In "," a Tapestry of Faith program
Identify and approach potential participants, explaining the program and inviting them to take part. Be inventive, using words and/or pictures you think best describe what is going to happen. Think about why people might want to participate. Explain that this program and the process of writing an Odyssey help us better understand who we are by helping us understand who we have been.
People may say, "Well, it sounds interesting. It sounds like fun, but what will I really get out of all that work?" Here are some possible responses:
When you publicize the program, make sure you include information about the time commitment required, and the specific age range and make-up of your proposed group.
One way to get the word out is an attractive flyer. Find a person who is good at graphic design ask them to create a flyer you can print and distribute. You can also distribute the flyer online. Your graphic designer might even like to join the group!
Flyers that grab attention while being informative are spacious and uncluttered. Here are some considerations:
There are many ways to get the word out. Here is a list to get you started:
If you choose to seek participants beyond your congregation, try these additional suggestions:
There may be an existing group in your congregation, such as a men's group, a women's group, a Seniors group or another affinity group that would like to do From the High Hill as a project. Because group members already know one another, issues of trust and familiarity are likely to be easier. Existing groups will likely be enriched by their shared experiences in the program. If you are a member of an existing group in your congregation and wish to present them with the idea of doing this program, consider these steps:
1. Circulate printed copies of From the High Hill among members of your group or invite them to view the resource online. Tell them you are interested in having the group consider doing the program.
2. Discuss with your group the pros and cons of taking on the program. Bring newsprint and markers to the discussion and record people's ideas. Consider these questions:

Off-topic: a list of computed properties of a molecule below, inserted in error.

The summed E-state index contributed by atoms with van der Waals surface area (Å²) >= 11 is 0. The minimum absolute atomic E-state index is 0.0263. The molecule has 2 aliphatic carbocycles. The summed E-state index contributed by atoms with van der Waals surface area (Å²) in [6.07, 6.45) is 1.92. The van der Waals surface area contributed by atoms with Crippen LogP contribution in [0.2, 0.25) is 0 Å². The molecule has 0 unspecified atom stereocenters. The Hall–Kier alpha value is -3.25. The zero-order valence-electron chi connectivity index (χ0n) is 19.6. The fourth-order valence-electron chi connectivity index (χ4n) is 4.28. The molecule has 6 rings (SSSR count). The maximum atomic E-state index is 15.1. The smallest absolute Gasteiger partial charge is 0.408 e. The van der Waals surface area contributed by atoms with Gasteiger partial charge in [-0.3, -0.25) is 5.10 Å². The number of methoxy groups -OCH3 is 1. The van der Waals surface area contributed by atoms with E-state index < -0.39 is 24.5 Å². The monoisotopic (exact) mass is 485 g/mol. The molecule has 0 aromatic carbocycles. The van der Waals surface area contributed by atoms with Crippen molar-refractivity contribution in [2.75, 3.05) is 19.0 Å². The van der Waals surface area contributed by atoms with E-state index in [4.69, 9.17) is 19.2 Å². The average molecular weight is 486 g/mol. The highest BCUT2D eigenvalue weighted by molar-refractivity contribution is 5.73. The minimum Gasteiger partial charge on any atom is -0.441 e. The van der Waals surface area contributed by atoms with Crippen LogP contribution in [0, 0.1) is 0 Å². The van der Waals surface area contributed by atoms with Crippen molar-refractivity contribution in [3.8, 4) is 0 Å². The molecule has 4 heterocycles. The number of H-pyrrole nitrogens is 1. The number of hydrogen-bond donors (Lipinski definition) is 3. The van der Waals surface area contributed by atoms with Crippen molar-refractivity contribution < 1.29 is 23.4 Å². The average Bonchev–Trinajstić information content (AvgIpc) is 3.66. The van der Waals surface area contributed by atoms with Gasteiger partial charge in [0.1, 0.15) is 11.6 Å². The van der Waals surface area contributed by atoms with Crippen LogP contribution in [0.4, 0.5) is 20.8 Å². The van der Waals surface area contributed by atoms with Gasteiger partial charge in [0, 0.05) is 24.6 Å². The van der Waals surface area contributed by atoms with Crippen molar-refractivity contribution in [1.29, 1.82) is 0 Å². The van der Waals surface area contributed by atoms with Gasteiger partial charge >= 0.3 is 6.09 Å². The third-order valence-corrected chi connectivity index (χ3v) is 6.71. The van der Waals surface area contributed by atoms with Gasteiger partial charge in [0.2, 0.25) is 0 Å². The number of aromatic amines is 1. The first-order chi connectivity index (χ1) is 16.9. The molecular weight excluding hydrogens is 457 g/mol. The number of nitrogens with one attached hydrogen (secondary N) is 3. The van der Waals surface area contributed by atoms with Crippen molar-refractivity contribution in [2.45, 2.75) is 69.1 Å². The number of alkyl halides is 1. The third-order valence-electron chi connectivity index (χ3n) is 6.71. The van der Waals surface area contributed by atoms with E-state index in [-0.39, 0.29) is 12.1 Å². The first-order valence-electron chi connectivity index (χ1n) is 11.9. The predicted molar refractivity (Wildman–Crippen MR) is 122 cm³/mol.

Although someone in your group may be an excellent facilitator, they should not be asked to facilitate this program. The person who facilitates is not, should not, and cannot be a member of the group. Facilitators need to be able to focus their full attention on the program activities and agenda and on the process and progress of each individual.
If there are committed couples in your group, talk with the couples about guidelines for the program. Invite them to talk with one another about expectations and work out an agreement for their interaction in the program. Ask them to reach agreement on these questions before beginning the program:
Invite the couple to agree to consult with the facilitator if they need help sorting things out during the program. Recommend that they not be peer writing partners and that they avoid being in the same breakout groups during the retreat weekends.
If you are part of a small congregation, you may wish to invite another congregation in your area and invite them to join you in offering the program. You might consider opening your group to people who are not part of a Unitarian Universalist congregation. If you are a member of a larger congregation, there may be enough congregational interest and staff support to present two or more groups that will run concurrently, or to offer a number of groups at different times. One person, likely a congregational staff member, would be responsible for the oversight of these groups, convening their facilitators regularly in a peer support groups.
To accommodate a large number of participants, whether from a single congregation or from a district or geographic region or cluster, recruit enough facilitators to ensure that there is one for each group of six to ten people. You could have a large number of participants meeting simultaneously, if you have a facilitation "staff" serving basic groups and break out spaces to meet comfortably and privately. In this case, you will need to have staff meetings in preparation for your program and to acquaint facilitators with the materials, exercises, and discussion guidelines and challenges. Plan to involve all program participants in activities such as worship services, openings, and closings.
For more information contact web @ uua.org.
This work is made possible by the generosity of individual donors and congregations.
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Last updated on Saturday, December 10, 2011.
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